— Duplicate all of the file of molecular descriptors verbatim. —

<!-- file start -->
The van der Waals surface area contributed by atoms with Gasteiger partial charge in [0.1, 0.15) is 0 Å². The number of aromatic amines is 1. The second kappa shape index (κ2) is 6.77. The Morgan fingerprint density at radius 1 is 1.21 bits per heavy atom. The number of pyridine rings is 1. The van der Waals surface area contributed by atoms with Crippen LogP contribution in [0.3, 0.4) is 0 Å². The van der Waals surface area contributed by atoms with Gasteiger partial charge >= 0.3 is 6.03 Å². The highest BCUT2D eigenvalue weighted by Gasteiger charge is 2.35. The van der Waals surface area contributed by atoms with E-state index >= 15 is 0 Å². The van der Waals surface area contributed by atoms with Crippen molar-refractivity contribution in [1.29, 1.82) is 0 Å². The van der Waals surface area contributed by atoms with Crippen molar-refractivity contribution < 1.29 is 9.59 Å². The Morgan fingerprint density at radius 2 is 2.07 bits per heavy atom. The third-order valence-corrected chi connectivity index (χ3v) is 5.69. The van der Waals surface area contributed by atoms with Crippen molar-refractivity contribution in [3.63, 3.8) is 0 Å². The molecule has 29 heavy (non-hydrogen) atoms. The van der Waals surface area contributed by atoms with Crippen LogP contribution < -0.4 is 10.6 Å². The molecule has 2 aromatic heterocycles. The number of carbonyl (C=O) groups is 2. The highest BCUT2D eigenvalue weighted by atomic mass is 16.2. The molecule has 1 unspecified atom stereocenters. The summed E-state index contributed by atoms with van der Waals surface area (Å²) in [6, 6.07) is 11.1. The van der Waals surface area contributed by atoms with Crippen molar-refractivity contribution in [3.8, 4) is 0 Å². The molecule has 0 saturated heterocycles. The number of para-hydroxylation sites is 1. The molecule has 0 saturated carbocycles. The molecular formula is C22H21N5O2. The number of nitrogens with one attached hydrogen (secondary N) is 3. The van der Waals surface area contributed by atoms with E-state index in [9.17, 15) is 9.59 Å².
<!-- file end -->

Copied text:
The van der Waals surface area contributed by atoms with Gasteiger partial charge in [0.1, 0.15) is 0 Å². The number of aromatic amines is 1. The second kappa shape index (κ2) is 6.77. The Morgan fingerprint density at radius 1 is 1.21 bits per heavy atom. The number of pyridine rings is 1. The van der Waals surface area contributed by atoms with Crippen LogP contribution in [0.3, 0.4) is 0 Å². The van der Waals surface area contributed by atoms with Gasteiger partial charge >= 0.3 is 6.03 Å². The highest BCUT2D eigenvalue weighted by Gasteiger charge is 2.35. The van der Waals surface area contributed by atoms with E-state index >= 15 is 0 Å². The van der Waals surface area contributed by atoms with Crippen molar-refractivity contribution in [1.29, 1.82) is 0 Å². The van der Waals surface area contributed by atoms with Crippen molar-refractivity contribution < 1.29 is 9.59 Å². The Morgan fingerprint density at radius 2 is 2.07 bits per heavy atom. The third-order valence-corrected chi connectivity index (χ3v) is 5.69. The van der Waals surface area contributed by atoms with Crippen molar-refractivity contribution in [3.63, 3.8) is 0 Å². The molecule has 29 heavy (non-hydrogen) atoms. The van der Waals surface area contributed by atoms with Crippen LogP contribution < -0.4 is 10.6 Å². The molecule has 2 aromatic heterocycles. The number of carbonyl (C=O) groups is 2. The highest BCUT2D eigenvalue weighted by atomic mass is 16.2. The molecule has 1 unspecified atom stereocenters. The summed E-state index contributed by atoms with van der Waals surface area (Å²) in [6, 6.07) is 11.1. The van der Waals surface area contributed by atoms with Crippen molar-refractivity contribution in [3.8, 4) is 0 Å². The molecule has 0 saturated heterocycles. The number of para-hydroxylation sites is 1. The molecule has 0 saturated carbocycles. The molecular formula is C22H21N5O2. The number of nitrogens with one attached hydrogen (secondary N) is 3. The van der Waals surface area contributed by atoms with E-state index in [9.17, 15) is 9.59 Å².